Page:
Hieronymus Bosch

Hieronymus Bosch

The Temptation of St. Anthony, c. 1500

new” (Kushner).   This is automatically reminiscent of the surreal landscapes of Hieronymus Bosch’s vision of hell, in which frantic souls run through scenes oddly organic and urban.  Bosch’s early Renaissance visions are usually – and strangely – purgatorical as well, as in the above panel.  Kushner definitely expresses the same sort of tumult, or limbo between heaven and hell, as his characters wrestle with death and their individual conceptions of what is after life.  The author creates a landscape in which all of his people are free to envision the afterlife as they require or envision (online lecture).  What this translates to, then, is a reflection of ancient beliefs holding man accountable for the creation of sin itself: “The play adheres to Judeo-Christian apocalyptic traditions and can in a sense be read as an interpretation of the Book of Revelations colored by Judaic Messianic traditions” (jewish-theatre.com).  In his very modern play, then, Kushner utilizes the beginnings of monotheism, even as his assortment of archangels equates to a political re-imagining, or reinterpretation, of Catholic hierarchy.  At the same time, Kushner

William Adolph Bouguereau

William Adolph Bouguereau

A Soul Being Brought to Heaven, 1878

In a way that transcends Christian ideologies:  “Souls were rising, from the earth far below, souls of the dead, of people who had perished…and they floated up, like skydivers in reverse, limbs all akimbo, wheeling and spinning” (Kushner).  This is mass deification of a kind, even as the souls are powerless.  Even in its despair, however, it nonetheless evokes the Romantic Classicism of Bouguereau, as in the above image.  Essentially, then, Angels in America reflects a wide range of how the afterlife has been perceived by cultures and artists through the centuries.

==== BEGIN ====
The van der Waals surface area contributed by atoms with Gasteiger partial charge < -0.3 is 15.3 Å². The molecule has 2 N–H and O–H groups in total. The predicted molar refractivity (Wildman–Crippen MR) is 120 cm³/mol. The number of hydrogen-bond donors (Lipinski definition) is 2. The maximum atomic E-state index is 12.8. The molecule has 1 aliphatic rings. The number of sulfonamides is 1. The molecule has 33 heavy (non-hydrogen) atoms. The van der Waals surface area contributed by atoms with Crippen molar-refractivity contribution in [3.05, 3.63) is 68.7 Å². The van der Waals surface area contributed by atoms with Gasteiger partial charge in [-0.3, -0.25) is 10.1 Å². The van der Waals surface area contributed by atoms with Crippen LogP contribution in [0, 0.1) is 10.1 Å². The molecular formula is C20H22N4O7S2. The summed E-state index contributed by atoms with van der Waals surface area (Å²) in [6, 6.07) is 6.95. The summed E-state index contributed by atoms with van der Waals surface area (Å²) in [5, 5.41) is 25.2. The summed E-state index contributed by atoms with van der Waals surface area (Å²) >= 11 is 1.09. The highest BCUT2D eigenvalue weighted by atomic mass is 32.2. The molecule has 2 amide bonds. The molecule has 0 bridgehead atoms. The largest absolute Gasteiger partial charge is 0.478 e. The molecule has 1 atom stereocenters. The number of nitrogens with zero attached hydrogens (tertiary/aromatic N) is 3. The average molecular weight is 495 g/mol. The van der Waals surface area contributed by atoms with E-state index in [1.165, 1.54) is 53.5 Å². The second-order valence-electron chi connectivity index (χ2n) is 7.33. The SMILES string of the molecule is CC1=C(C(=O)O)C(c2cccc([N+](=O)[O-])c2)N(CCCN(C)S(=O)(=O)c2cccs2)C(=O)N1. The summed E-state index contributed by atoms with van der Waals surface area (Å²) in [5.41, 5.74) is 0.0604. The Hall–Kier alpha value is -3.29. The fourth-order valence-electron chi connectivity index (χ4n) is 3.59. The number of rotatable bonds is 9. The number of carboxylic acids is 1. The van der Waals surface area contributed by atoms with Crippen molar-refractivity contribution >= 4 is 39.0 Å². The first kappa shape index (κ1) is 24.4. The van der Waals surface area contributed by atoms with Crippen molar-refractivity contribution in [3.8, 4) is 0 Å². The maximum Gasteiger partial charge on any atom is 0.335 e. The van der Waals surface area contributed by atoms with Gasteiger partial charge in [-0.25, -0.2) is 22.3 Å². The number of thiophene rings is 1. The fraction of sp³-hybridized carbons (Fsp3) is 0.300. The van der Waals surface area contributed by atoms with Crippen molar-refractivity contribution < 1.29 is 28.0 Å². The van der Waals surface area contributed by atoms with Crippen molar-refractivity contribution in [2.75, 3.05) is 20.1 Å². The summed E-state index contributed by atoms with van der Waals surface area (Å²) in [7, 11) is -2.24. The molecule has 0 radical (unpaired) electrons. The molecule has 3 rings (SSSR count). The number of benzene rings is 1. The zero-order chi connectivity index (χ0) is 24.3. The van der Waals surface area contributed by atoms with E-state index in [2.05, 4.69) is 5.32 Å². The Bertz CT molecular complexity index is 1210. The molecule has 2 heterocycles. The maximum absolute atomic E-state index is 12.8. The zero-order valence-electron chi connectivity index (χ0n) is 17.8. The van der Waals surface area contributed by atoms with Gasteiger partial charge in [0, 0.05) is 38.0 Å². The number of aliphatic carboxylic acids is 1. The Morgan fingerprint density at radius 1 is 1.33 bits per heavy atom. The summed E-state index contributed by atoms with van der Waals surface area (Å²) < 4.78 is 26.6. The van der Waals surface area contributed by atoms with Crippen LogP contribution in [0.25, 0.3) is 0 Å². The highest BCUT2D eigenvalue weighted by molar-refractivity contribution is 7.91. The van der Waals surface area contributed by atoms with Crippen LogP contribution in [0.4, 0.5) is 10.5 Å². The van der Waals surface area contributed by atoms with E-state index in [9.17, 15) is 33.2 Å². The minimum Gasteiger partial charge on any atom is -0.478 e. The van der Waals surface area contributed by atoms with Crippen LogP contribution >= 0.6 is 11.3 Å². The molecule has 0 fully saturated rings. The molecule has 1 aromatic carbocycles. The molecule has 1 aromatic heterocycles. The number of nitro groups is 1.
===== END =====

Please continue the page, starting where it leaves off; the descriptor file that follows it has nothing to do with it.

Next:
Conclusion

Given Tony Kushner’s creative drawing upon of the history of belief, his play still creates an impression of the afterlife in a singular way, even if it is one that also borrows from ancient faiths.  Kushner clearly chooses to present a dizzying array of afterlife possibilities, only anchoring them with familiar labels and figures of angels, heaven, and hell.  What he also does, and emphatically so, is present these conceptions as man-made in the sense that humanity ultimately creates its own heaven and hell.  Angels in America then echoes virtually every representation of the afterlife before it, for these themselves reflect mankind’s role in shaping what is after life.

Works Cited

Dartmouth.edu.  Leonardo.  1998. Web.  Retrieved from http://www.dartmouth.edu/~matc/math5.geometry/unit14/unit14.html

Ibiblio.com.  Bosch, Hieronymus: The Temptation of St. Anthony.  2002.  Web. Retrieved from http://www.ibiblio.org/wm/paint/auth/bosch/tempt-ant/

Jewish-theatre.com.  “Tony Kushner’s Angels in America : A  World in Need of Salvation.” 2012. Web. Retrieved from http://www.jewish-theatre.com/visitor/resource_articleDisplay.aspxarticleID=1221&refPage=http://www.jewish-theatre.com/visitor/resource_list.aspx?resourceType%3D6

Kushner, T.  Angels in America: A Gay Fantasia on National Themes.  London: Nick Hern Books, 2007.  Print.

Nouveaunet.com.  Bouguereau.  2002.  Web. Retrieved from http://www.nouveaunet.com/bouguereau/death.htm

Theatreinchicago.com.  Angels in America, Review.  2012.  Web. Retrieved from http://www.theatreinchicago.com/playdetail.php?playID=4750